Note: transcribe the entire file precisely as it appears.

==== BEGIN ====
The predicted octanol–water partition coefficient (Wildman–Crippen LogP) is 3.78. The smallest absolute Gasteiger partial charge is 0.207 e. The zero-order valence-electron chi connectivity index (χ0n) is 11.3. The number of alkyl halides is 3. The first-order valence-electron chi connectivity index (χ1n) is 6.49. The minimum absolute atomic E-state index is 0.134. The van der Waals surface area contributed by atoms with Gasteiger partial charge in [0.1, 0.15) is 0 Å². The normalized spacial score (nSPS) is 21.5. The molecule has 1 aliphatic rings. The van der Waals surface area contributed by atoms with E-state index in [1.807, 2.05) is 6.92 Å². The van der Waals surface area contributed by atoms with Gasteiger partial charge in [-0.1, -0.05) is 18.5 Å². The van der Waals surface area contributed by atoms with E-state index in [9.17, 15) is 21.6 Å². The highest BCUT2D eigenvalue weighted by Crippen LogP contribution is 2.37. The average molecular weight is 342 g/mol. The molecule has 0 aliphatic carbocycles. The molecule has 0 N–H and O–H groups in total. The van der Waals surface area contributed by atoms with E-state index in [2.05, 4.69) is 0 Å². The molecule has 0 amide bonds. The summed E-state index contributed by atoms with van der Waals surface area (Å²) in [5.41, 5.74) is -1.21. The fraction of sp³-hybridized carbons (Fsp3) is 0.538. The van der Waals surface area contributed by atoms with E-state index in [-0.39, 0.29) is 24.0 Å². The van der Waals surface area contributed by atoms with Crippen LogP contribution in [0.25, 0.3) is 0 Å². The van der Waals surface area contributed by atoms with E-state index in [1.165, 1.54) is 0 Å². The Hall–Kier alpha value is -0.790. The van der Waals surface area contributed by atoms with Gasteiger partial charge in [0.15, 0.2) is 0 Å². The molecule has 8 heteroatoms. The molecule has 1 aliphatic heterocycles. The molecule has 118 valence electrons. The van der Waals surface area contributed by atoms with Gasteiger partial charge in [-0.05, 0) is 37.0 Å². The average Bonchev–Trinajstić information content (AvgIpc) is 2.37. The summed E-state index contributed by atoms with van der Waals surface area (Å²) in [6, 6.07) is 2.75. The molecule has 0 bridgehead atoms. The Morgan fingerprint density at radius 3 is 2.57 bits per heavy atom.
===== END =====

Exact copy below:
The predicted octanol–water partition coefficient (Wildman–Crippen LogP) is 3.78. The smallest absolute Gasteiger partial charge is 0.207 e. The zero-order valence-electron chi connectivity index (χ0n) is 11.3. The number of alkyl halides is 3. The first-order valence-electron chi connectivity index (χ1n) is 6.49. The minimum absolute atomic E-state index is 0.134. The van der Waals surface area contributed by atoms with Gasteiger partial charge in [0.1, 0.15) is 0 Å². The normalized spacial score (nSPS) is 21.5. The molecule has 1 aliphatic rings. The van der Waals surface area contributed by atoms with E-state index in [1.807, 2.05) is 6.92 Å². The van der Waals surface area contributed by atoms with Gasteiger partial charge in [-0.1, -0.05) is 18.5 Å². The van der Waals surface area contributed by atoms with E-state index in [9.17, 15) is 21.6 Å². The highest BCUT2D eigenvalue weighted by Crippen LogP contribution is 2.37. The average molecular weight is 342 g/mol. The molecule has 0 aliphatic carbocycles. The molecule has 0 N–H and O–H groups in total. The van der Waals surface area contributed by atoms with E-state index in [2.05, 4.69) is 0 Å². The molecule has 0 amide bonds. The summed E-state index contributed by atoms with van der Waals surface area (Å²) in [5.41, 5.74) is -1.21. The fraction of sp³-hybridized carbons (Fsp3) is 0.538. The van der Waals surface area contributed by atoms with E-state index in [-0.39, 0.29) is 24.0 Å². The van der Waals surface area contributed by atoms with Crippen LogP contribution in [0.25, 0.3) is 0 Å². The van der Waals surface area contributed by atoms with E-state index in [1.165, 1.54) is 0 Å². The Hall–Kier alpha value is -0.790. The van der Waals surface area contributed by atoms with Gasteiger partial charge in [0.15, 0.2) is 0 Å². The molecule has 8 heteroatoms. The molecule has 1 aliphatic heterocycles. The molecule has 118 valence electrons. The van der Waals surface area contributed by atoms with Gasteiger partial charge in [-0.05, 0) is 37.0 Å². The average Bonchev–Trinajstić information content (AvgIpc) is 2.37. The summed E-state index contributed by atoms with van der Waals surface area (Å²) in [6, 6.07) is 2.75. The molecule has 0 bridgehead atoms. The Morgan fingerprint density at radius 3 is 2.57 bits per heavy atom.